This week in Postcards, the lost art of papermaking in Samarkand.
Today we still use an ancient grinding mechanism, which has been used for more than 2,000 yearsSamarkand guide
It is in a small factory known as Meros that a centuries-old tradition is being revived.
The paper made here was considered to be among the finest in the world, and today the Mukhtarov brothers are producing the same products by hand.
Kneeling beside a small canal full of branches, Euronews’ Seamus Kearney reported: “And this is where it all begins, branches from mulberry trees soaked for 10 days.
“And then it’s the next step: the bark stripped off by hand, ready for the two-week process of being turned into paper.”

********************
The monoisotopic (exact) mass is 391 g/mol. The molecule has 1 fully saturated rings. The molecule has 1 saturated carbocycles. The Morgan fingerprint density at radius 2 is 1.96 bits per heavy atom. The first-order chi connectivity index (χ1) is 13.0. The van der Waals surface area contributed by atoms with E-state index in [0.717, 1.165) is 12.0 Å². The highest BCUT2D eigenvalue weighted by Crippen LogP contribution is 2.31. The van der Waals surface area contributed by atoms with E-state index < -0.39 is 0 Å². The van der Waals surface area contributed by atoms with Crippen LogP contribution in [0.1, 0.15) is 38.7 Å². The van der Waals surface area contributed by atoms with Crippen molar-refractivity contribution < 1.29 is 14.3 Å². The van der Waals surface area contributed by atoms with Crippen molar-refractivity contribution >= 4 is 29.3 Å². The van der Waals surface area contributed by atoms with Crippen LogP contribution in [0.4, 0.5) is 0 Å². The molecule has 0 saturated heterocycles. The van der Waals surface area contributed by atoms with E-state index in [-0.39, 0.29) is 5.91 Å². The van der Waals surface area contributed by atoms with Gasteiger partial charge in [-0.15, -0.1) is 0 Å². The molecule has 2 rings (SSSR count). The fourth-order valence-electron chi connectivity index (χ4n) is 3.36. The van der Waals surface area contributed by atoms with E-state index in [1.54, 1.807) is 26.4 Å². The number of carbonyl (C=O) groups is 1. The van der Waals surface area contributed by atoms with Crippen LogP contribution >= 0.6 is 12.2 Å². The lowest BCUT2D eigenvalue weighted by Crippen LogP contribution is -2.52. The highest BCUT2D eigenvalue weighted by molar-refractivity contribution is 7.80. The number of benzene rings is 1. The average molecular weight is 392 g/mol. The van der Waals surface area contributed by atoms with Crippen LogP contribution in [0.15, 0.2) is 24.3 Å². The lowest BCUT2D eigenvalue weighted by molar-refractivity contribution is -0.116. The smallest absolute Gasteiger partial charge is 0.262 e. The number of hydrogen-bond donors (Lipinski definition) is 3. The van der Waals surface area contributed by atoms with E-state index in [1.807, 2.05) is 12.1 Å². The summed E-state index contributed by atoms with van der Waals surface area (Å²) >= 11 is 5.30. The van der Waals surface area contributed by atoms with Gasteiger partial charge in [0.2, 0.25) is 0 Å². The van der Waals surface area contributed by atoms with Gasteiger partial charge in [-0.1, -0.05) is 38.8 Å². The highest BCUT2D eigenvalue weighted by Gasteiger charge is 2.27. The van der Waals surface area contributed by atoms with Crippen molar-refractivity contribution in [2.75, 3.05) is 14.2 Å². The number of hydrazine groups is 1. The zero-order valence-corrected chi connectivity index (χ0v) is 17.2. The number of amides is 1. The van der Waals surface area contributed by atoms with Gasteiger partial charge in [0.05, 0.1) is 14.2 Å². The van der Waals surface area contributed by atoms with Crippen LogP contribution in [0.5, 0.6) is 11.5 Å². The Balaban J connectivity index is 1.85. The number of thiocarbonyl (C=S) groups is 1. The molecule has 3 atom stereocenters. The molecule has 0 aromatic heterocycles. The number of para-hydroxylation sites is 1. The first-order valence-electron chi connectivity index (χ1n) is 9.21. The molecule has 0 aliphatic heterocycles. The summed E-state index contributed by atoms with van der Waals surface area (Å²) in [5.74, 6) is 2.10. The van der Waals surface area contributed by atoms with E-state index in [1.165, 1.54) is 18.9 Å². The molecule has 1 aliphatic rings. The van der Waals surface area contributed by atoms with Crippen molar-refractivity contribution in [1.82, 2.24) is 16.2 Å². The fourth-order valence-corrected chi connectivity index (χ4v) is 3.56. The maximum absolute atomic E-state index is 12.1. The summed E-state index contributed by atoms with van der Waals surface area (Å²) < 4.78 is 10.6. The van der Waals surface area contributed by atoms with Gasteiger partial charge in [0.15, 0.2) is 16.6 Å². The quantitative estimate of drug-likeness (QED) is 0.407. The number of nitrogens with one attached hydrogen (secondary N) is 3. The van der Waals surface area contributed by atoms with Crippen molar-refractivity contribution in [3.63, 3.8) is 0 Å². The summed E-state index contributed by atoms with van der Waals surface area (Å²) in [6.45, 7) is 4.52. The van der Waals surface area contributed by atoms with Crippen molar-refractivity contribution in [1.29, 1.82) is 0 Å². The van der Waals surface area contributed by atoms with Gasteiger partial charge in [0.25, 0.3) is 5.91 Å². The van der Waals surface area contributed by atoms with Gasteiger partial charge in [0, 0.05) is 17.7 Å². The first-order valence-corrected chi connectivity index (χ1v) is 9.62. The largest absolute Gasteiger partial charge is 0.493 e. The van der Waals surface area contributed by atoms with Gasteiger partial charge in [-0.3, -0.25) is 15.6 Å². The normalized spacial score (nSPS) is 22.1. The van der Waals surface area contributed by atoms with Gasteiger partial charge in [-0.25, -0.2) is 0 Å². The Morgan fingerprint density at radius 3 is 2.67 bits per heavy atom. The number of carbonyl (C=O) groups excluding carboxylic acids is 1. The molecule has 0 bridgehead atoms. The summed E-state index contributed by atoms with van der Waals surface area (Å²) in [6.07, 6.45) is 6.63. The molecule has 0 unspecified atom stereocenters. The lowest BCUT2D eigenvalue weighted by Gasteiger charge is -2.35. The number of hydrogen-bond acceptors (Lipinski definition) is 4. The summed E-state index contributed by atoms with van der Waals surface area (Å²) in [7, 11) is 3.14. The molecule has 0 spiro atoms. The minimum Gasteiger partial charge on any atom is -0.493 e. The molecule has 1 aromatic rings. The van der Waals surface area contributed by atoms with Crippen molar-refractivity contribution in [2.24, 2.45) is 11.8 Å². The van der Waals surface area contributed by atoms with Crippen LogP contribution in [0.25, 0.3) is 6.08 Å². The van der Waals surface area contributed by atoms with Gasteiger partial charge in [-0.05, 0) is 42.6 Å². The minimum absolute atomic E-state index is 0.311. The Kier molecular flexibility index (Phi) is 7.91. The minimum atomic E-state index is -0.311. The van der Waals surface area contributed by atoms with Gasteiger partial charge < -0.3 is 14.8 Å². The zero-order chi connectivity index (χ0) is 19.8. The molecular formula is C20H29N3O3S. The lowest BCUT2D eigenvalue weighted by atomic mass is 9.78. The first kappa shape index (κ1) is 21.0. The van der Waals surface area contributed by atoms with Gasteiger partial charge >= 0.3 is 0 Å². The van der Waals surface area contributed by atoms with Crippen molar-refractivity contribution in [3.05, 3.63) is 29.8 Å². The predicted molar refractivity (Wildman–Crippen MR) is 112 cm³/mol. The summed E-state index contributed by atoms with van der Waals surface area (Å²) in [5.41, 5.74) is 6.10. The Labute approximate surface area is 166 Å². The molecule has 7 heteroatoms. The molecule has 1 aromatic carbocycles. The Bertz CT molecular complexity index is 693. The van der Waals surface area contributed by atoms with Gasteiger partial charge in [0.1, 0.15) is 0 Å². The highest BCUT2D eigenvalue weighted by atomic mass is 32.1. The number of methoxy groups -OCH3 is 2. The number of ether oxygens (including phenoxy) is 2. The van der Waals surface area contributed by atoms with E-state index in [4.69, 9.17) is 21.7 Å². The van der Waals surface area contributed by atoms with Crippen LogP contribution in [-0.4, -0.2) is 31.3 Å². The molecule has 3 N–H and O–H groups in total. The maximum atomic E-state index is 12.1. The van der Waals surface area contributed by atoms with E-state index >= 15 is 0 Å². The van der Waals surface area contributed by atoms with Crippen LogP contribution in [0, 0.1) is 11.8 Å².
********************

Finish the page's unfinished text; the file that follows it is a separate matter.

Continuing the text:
Visitors get the chance to see every delicate stage, including the pressing and polishing of the paper.
Samarkand guide Romiz Ahrorov told Postcards: “Today we still use an ancient grinding mechanism, which has been used for more than 2,000 years, to grind the inner bark into a mushy substance.”
And at the end of the fascinating process are top quality products, able to withstand the passage of time over hundreds of years.
360° views of the wonders of Samarkand
Samarkand paper-makers revive Silk Road culture http://t.co/QIf86UtIF6— SACC (@SACC_L) December 22, 2014
'..the paper trail flows majestically/over a 500yr period/from China to Samarkand/then to N.Africa/ before moving to pic.twitter.com/OSBODObuRG— Razia Khan (@raziakkhan) February 14, 2016
Samarkand’s revived silk paper making: mulberry bark is stripped, boiled, pounded to paste using water driven power pic.twitter.com/zHRFKnH5yH— Lyn Beazley (@LynBeazley) September 23, 2015